Q


R

Reduction
Oxidization isn't always the way to go. Some of our favorite wines (Syrah, for example) benefit from this alternative process, defined by an absence—rather than the addition—of oxygen.

Region
This term doesn't just refer to location — it also indicates year, varietal, style, and even specific laws under which the wine was made.

Reserve
This adjective, used to describe better-than-average wine and/or wine that's been aged, comes from winemakers setting apart a small portion of their best wine (i.e., reserving it).

Residual Sugar (Rs)
Any sugar still remaining after fermentation.


S

Salmanazar
A hulking bottle that can pour nine liters (or about 72 glasses) of wine, these bad boys are typically associated with Champagne.

Sans Soufre
While this preservative gets a bad wrap, it's not necessarily a no-no when it comes to ingredient lists. That being said, this is the French way of saying ixnay on the sulfur.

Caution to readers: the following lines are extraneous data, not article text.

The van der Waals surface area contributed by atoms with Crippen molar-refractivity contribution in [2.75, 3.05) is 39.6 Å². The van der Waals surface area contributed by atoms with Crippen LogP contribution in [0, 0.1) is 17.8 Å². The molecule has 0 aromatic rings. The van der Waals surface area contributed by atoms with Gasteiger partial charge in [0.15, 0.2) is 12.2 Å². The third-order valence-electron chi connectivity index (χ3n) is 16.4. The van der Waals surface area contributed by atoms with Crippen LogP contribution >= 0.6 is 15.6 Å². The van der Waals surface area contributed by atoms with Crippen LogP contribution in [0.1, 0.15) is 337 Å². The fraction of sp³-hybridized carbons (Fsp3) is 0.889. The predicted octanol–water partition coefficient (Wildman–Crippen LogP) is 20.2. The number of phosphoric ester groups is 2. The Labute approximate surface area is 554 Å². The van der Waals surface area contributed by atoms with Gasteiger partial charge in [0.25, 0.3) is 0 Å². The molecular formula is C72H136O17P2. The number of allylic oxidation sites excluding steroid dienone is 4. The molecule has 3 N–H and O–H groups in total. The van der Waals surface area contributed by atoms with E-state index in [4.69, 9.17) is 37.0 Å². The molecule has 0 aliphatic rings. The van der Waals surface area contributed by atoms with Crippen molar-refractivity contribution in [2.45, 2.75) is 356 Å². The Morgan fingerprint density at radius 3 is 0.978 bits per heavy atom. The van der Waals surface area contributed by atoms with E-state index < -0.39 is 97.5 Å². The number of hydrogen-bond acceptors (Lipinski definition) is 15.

Secco
Unlike its sister sekt (German for sparkling wine), secco is only semi-sparkling. This cheerful wine is mixed with its own carbon dioxide for a delightful bubbliness.

Sommelier
Basically the best job ever. A sommelier—sa-muhl-yay—is a steward (essentially an expert) in all things wine. In the U.S., we use "master sommelier" to refer to someone who's progressed past the fourth level of their certification exam, per the Court of Master Sommeliers.

Standard Bottle
A standard-sized bottle holds 750 ml of wine.

Stave